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review 2017-07-23 18:05
The Kitchen God's Wife - DNF @ 41%
The Kitchen God's Wife - Amy Tan

The writing is still well-crafted and masterful, but I just couldn't get into the plot at this time. It feels like a forgotten story from the Joy Luck Club, only without the same level of interaction with the younger generation that provided a counterpoint to the direness of the mothers' tales. I feel terrible for not being able to finish this because I do usually enjoy Tan's characters.

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review 2017-01-18 04:06
To Kill a Mockingbird
To Kill a Mockingbird (Perennial classics) - Harper Lee

Life in the 30s in the South. The "good ole days". Yeah, riiiight.

 

Actually, narrating this from Scout's POV allows for a lot of innocence of childhood to shine through, and it's optimistic even Scout is making scathing observations and comments on the hypocrisies and bigotry of the times.

 

I originally read this in high school, like I'm sure a lot of people did, and while it made an impact then, I had largely forgotten a lot about the story aside from Boo Radley and the trial. So I was surprised by how little those actually came into the story, which mostly chronicles Scout and Jem's childhood and summers for the two years leading up to that fateful day in 1935 when Tom Robinson was put on trial. There was never a doubt what the outcome would be, but seeing Jem's hope and absolute certainty, Dill's anger at the injustice of the cross-examination and Scout's struggles to understand what all these big events around her meant in the larger picture gave it a focal point to highlight how not innocent these so-called "simpler and easier" times actually were.

 

I was much more uncomfortable with the casual racism on display by our protags than I was by the outright bigotry of the Ewells and others in town. I had forgotten how prevalent it was in the book.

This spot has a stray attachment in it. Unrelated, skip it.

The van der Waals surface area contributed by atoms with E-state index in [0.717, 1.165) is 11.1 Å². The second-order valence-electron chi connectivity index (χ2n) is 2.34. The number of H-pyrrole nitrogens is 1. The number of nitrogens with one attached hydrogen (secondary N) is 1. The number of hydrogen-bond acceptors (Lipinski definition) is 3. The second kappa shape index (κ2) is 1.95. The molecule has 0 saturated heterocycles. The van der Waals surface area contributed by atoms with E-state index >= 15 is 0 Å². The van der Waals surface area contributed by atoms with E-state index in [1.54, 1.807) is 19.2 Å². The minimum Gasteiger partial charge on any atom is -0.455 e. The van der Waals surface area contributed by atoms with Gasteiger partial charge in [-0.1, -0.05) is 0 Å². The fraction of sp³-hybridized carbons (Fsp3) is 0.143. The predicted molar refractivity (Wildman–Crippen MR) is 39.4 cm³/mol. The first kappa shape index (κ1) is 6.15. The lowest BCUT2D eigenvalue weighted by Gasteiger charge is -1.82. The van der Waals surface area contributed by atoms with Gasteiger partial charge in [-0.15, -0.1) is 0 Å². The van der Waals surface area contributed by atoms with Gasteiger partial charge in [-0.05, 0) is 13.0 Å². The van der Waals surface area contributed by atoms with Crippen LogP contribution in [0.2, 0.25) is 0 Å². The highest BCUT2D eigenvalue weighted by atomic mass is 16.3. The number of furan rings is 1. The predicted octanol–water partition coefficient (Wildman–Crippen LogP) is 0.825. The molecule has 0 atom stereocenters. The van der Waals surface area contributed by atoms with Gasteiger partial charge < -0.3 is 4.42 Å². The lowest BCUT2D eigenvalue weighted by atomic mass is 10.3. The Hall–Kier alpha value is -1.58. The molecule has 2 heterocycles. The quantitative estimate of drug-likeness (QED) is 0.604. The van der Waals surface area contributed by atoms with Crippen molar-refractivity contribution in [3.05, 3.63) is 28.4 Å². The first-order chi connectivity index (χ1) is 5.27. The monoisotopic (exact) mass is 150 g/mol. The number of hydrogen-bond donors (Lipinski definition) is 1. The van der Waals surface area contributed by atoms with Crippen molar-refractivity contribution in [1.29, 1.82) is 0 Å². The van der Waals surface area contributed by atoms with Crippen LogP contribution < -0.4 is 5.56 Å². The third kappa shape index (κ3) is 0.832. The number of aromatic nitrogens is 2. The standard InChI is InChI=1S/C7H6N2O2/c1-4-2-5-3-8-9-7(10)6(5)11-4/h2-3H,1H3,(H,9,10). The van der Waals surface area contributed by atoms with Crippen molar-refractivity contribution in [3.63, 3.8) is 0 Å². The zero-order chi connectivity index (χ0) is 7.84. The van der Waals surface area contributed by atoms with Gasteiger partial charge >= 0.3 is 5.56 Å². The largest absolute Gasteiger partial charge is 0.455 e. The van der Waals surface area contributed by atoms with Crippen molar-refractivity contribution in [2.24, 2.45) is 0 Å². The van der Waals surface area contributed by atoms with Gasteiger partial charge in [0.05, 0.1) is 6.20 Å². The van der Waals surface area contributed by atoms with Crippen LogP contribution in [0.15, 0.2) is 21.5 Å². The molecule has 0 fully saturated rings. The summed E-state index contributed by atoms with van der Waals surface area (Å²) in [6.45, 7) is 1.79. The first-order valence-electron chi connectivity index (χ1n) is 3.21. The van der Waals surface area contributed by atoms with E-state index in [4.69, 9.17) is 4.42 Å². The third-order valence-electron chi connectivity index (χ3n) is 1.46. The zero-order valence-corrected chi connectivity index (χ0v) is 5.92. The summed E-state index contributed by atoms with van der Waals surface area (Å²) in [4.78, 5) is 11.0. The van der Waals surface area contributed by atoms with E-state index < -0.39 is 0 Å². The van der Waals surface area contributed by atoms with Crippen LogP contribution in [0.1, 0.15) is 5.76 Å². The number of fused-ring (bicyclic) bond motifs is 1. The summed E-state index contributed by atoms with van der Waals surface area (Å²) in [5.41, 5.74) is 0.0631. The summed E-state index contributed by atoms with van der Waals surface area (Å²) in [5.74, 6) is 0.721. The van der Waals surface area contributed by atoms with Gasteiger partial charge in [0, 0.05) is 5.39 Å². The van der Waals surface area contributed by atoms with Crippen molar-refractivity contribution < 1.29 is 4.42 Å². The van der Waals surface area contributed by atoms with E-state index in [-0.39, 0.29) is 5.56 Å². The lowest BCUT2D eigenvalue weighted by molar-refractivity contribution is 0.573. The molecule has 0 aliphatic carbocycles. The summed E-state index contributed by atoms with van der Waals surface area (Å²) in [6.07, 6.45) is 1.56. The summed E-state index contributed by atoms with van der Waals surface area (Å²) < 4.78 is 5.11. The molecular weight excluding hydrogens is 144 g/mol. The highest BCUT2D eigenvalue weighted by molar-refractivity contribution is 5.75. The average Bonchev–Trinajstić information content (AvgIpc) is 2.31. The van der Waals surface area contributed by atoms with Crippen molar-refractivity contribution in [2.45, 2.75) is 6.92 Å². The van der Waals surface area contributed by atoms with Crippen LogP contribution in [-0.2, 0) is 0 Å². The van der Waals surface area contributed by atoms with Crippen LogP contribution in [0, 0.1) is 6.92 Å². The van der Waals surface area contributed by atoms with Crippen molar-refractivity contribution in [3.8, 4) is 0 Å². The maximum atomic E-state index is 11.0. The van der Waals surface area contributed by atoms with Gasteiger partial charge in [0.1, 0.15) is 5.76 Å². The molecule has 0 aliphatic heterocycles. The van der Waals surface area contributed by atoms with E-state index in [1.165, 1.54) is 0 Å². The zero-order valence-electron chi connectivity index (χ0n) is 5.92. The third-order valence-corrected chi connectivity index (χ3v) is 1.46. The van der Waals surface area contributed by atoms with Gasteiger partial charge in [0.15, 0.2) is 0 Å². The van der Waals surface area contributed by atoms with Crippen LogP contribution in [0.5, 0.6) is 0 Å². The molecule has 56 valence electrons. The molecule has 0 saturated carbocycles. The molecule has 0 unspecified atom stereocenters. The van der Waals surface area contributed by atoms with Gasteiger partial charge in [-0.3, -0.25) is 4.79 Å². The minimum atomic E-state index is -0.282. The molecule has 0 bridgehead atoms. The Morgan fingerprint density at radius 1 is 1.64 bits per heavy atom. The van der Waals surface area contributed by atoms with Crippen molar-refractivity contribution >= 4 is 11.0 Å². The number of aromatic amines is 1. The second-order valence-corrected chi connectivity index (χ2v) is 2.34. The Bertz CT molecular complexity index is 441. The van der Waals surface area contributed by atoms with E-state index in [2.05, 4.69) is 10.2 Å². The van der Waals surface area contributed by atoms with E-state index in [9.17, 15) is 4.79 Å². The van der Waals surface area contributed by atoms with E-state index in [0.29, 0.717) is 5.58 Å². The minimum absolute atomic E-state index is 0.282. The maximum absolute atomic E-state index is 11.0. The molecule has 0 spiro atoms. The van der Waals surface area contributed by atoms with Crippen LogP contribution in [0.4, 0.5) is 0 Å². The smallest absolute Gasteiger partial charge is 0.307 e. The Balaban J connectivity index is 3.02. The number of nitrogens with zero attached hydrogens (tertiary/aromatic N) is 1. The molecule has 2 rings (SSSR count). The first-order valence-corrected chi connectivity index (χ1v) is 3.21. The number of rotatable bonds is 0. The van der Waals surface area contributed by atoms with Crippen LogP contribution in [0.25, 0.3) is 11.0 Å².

The world needs more Atticus Finches, and more respect for our mockingbirds, in whatever form they come.

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review 2016-12-29 02:43
Top Floor
Top Floor - K.C. Faelan

I don't know how a story can be this long and still not really show any of the relationship buildup, but this one somehow manages to do it by skipping weeks of relationship development at a time. One minute, Sean is cleaning up Mr. Deuvaux's foot after he cuts it on a broken glass, the next minute Mr. Deuvaux is hiring Sean as a personal assistant, the next minute they're flirting in a tailor's shop, and so on. Is it really that hard to SHOW the MCs actually getting to know each other on page? And no, all their overly-detailed and long, drawn-out smexy times don't count. At least not for me. If you like lots of sex, you'll probably love this book but I was mostly bored.

 

There was one point after the Big Misunderstanding when Mr. Deuvaux was wondering when Sean became such an important part of his life, and I honestly didn't know how to answer that because we were only ever told a few little things that Sean did for his employer. We never saw that bond form. It felt more like Mr. Deuvaux latched onto Sean because Sean just happened to be standing in the room when Mr. Deuvaux's doctor told him to sober up.

 

Then there's the subplot with the hotel manager Mr. Trant, who is blackmailing his employees if he finds them having dalliances with the hotel clientele, making them steal items for him or he'll fire them and report them to the police. I was hoping that would at least provide some sort of on-page action, but most of that happens off-page too.

 

But hey, at least there's that four-chapter long foreplay and sex scene at the Dionysus Club that would never end. *sigh*

 

It wasn't all bad though. There were a few cute scenes and I liked what we saw of the other hotel staff who were Sean's friends. The period details were well done and there weren't that many grammar errors.